Another aspect is the lack of political experience and capital within the BNP. Up until 1994 their priority had been fighting a costly and ultimately losing street war. It was only at the turn of the century that they fully committed to the electoral route, and they didn’t win their first councillor until 2002. They then reaped great rewards extremely quickly, perhaps too quickly: having reached the heights by the end of the decade, they did not have the know-how or the experience to train on. They had not developed the wealth of experience and personnel that, for example, the FN in France has over a period of more than thirty years. Bluntly put, the BNP do not have the resources, capability or know-how to fully capitalise on the opportunities available to them (again, the IWCA faces something not dissimilar, particularly where resources are concerned). Finally, a large factor in the BNP’s vertiginous growth was falling for the temptation of spending money they didn’t have, resulting in the straitened financial position they now find themselves in.
UKIP hoovering up the BNP vote
However, just because the BNP have imploded doesn’t mean that the reasons behind their success have disappeared or that their vote has gone away. As the IWCA put it after last year’s French presidential elections: ‘despite these setbacks, the underlying conditions which facilitated the BNP’s rise are still there: disillusionment with the neo-liberal centre and a Labour party that has turned its back on the working class, producing a political vacuum. There is no reason to assume that the BNP is permanently impaired or cannot learn their lessons; but even if that were so, the opportunity remains for some other right-wing formation to fill the vacuum (it is notable that UKIP did well at the recent local elections, a new phenomenon for them)’ (link).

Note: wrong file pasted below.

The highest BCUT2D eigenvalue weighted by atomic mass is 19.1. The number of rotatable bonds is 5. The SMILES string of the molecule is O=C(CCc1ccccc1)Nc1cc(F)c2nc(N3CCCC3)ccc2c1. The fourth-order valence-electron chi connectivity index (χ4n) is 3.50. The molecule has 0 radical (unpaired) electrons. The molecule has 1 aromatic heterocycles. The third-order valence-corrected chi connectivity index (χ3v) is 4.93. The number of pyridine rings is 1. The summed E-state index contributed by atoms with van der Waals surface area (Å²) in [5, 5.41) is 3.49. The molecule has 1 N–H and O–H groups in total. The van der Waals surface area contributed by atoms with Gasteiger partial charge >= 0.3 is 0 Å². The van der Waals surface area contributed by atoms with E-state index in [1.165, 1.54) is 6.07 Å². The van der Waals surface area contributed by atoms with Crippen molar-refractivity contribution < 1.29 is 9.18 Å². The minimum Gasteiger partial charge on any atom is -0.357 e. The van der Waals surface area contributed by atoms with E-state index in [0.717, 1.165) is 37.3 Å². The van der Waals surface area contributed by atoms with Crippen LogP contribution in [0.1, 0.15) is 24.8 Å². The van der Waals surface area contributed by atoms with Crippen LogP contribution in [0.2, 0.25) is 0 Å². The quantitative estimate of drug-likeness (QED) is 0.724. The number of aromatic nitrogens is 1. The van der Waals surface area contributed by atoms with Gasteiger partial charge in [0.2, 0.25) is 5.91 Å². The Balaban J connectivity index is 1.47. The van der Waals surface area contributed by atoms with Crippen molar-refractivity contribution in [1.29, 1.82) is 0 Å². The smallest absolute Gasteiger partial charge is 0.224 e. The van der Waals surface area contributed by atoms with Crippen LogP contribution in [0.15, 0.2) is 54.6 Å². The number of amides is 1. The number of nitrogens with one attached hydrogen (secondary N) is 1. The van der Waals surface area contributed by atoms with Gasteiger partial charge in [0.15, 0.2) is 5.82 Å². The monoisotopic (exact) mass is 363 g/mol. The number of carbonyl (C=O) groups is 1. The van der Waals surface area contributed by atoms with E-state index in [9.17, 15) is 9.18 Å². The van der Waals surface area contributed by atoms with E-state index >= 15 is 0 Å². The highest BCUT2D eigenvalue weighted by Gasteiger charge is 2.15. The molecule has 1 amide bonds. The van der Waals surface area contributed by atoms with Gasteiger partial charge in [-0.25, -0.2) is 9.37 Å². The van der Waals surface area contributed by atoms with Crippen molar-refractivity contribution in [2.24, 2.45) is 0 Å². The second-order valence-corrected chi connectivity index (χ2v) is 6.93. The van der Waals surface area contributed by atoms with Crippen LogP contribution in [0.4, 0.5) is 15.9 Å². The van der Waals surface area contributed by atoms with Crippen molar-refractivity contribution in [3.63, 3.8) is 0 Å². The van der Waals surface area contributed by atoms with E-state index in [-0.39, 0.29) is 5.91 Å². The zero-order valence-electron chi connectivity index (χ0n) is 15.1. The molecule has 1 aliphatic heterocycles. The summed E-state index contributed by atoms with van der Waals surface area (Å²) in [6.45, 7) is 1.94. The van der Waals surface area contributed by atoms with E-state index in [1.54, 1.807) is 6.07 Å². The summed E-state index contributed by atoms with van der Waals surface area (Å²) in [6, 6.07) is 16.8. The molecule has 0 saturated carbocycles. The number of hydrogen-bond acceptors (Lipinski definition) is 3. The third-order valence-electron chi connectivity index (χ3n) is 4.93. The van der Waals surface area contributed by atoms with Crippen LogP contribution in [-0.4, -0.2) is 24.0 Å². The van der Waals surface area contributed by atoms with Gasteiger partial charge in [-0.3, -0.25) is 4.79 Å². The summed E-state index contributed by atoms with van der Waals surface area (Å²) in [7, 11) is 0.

And so it is coming to pass. According to research conducted by Rob Ford of the University of Manchester, many UKIP loyalists ‘come from working class, Labour leaning backgrounds, and are deeply hostile to all the establishment parties… UKIP supporters’ views of all three parties’ leaders are strongly and persistently negative, and they are more likely to express alienation from politics and dissatisfaction with democracy… UKIP’s strongest support often comes from older working class voters, who often have traditional left wing loyalties’ (link).
It is something of a surprise that it is UKIP who are hoovering up the vote that previously went to the BNP: they have never previously expressed any interest in orientating toward the working class, and it would be instructive to know who or what pushed them in that direction (it is well known that it was Tony Lecomber and Eddie Butler, with Nick Griffin more in the role of beneficiary, who engineered that strategic shift initially within the BNP). Furthermore, UKIP have the distinct strategic advantage in that they have had a chance to observe the BNP ‘dry run’. They have had a chance to see what works and what doesn’t, and where to tweak the message as appropriate.
At the UKIP spring conference, their leader Nigel Farage began his keynote speech by attacking increased EU immigration on the grounds that it would lead to ‘massive over-supply in the unskilled labour market in this country at a time when we have a million young people out of work’, a clear populist move. Already they have made the ever-opportunist Lib Dems perform an about-turn on immigration, as well as forcing the Tories into pledging a referendum on EU membership. They appear to be better funded than the BNP, and their less toxic brand makes it easier to draw experienced operators away from the Tory party (link).
Another clear, and extremely instructive, example of UKIP’s new orientation, and the success it is bringing them in working class areas, can be seen in the ward of Gooshays in Havering, on the north-east edge of London. In 2002, the IWCA took just shy of 2,500 votes across the three seats in the ward, totalling 23% of the vote. When the local IWCA pilot scheme fell away, the BNP moved in and won the ward in 2006. The BNP have subsequently fallen away, and at the end of March the ward went not back to Labour, but to UKIP.